“For beef, the number-one driver is still product quality. When everybody asks consumers what drives purchases, it’s the one that comes out on top.”
And, for most consumers, taste is what drives the determination of a quality product, says Daryl Tatum, Colorado State University meats scientist. So how are we doing? Is the beef industry delivering the product that consumers expect?
For the most part, cattlemen have improved beef quality from the baseline established in 1981 when the first Beef Quality Audit was conducted. Back then, the research showed that beef was too fat, too tough and too inconsistent to compete well with pork and poultry.
“There are still some toughness problems, there are still some fat problems, there are still some problems with tenderness and quality,” Tatum says. But the industry is making progress.
A significant step forward happened in 2009 when camera-assisted grading became routine. Not only did the technology do a better job of identifying and placing carcasses in their correct quality grade, but it’s a very effective tool in consistently identifying eating quality, Tatum says.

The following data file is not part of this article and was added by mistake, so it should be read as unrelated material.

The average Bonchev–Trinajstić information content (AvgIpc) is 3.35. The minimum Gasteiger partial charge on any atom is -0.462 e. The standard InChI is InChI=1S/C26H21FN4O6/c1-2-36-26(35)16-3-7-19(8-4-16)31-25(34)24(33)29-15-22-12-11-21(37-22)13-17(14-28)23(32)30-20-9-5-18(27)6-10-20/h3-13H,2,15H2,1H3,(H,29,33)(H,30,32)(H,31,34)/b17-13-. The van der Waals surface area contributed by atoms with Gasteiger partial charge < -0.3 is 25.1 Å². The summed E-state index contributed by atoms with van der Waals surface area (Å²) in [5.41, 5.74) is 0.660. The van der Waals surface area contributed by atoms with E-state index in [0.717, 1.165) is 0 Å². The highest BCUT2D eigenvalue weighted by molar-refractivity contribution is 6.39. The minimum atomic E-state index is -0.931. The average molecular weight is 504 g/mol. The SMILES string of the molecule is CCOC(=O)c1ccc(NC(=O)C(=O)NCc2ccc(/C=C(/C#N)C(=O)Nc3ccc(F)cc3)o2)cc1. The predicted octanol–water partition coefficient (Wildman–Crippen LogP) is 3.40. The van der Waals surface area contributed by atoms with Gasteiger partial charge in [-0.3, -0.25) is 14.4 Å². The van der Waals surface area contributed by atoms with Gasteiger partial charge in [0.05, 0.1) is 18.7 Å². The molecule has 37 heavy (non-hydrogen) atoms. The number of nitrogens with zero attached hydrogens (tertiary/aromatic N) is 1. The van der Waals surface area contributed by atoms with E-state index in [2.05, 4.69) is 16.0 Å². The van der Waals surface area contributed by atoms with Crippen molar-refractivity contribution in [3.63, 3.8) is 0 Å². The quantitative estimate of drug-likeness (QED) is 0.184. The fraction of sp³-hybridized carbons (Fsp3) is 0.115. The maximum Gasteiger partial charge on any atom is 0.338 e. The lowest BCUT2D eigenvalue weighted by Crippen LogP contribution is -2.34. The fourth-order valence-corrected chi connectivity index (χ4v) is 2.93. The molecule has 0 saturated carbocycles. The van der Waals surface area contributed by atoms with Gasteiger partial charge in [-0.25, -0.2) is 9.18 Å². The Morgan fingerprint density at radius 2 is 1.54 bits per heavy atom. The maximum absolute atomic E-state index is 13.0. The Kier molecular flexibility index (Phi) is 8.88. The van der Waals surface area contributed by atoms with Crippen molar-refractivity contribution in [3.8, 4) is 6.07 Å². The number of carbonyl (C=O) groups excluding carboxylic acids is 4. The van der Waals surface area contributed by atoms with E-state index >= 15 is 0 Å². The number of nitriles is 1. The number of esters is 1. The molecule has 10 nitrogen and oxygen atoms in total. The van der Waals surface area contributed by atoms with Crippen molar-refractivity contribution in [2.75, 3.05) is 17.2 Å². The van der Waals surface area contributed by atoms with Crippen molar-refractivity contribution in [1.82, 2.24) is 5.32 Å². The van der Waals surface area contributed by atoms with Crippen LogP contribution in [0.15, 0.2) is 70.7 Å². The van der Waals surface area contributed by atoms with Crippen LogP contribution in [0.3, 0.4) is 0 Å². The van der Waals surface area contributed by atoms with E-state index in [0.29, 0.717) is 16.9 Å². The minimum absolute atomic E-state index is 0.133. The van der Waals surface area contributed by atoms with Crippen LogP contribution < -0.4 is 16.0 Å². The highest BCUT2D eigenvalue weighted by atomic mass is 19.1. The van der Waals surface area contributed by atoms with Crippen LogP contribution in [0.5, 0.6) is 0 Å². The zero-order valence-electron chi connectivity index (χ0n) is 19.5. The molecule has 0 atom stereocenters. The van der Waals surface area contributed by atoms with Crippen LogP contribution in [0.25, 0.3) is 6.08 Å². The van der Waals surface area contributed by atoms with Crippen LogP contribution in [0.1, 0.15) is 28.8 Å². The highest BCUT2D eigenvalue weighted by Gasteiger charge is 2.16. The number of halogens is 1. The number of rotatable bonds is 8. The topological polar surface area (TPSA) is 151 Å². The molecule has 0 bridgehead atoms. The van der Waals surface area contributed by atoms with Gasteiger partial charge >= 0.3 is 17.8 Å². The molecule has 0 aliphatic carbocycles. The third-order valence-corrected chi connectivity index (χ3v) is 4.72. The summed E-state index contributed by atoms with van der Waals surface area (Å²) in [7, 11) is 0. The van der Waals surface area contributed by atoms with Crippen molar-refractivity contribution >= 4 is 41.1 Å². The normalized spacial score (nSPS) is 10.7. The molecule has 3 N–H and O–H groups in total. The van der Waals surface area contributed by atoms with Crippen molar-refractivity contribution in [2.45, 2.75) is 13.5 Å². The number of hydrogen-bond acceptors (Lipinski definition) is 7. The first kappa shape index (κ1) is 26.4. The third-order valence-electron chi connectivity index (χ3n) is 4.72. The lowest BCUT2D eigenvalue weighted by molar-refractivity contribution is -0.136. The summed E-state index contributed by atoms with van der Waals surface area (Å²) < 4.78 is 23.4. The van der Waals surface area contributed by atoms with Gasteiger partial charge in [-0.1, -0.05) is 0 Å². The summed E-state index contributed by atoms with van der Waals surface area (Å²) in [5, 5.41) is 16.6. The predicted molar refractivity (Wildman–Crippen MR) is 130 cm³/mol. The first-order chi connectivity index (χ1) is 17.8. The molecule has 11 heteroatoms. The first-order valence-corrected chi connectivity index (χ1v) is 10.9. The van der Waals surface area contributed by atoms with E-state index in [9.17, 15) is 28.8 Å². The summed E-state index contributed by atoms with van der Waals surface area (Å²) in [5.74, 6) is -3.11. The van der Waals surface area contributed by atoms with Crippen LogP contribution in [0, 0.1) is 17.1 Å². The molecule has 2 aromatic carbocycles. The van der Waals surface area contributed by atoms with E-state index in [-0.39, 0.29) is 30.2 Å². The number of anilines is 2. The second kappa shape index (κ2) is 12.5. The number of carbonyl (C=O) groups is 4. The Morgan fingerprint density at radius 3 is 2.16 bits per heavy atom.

And that has helped packers do a better job of segmenting product lines and providing consumers with a product that more consistently meets their needs, says Derek Vote, a meats scientist with JBS.
According to Vote, there has been a shift over the past several years in the price-quality relationship with beef. “I think we’ve gotten to the point where we’re more segmented across our customers. I think the price-quality relationship has become steeper.”
That’s because, with the new camera technology now available, packers are better able to sort carcasses in the cooler and slot the beef products those carcasses produce into more clearly segmented product lines. In fact, JBS has branded-beef product lines ranging from cuts of higher-quality cow carcasses to Holstein steers and all the way to Prime.
What it boils down to, he says, is this: Consumers generally prefer the taste of beef to other proteins, but customers have different price points. “So, for us, the strategy is to have something along that whole continuous line, where we’ve got something that meets everybody’s needs.”
But there’s still room for improvement, Tatum says. “I think where we need to focus is not on Prime or the upper two-thirds of Choice. They’re delivering pretty well. That lower end of Choice and Select are still problems we can solve.”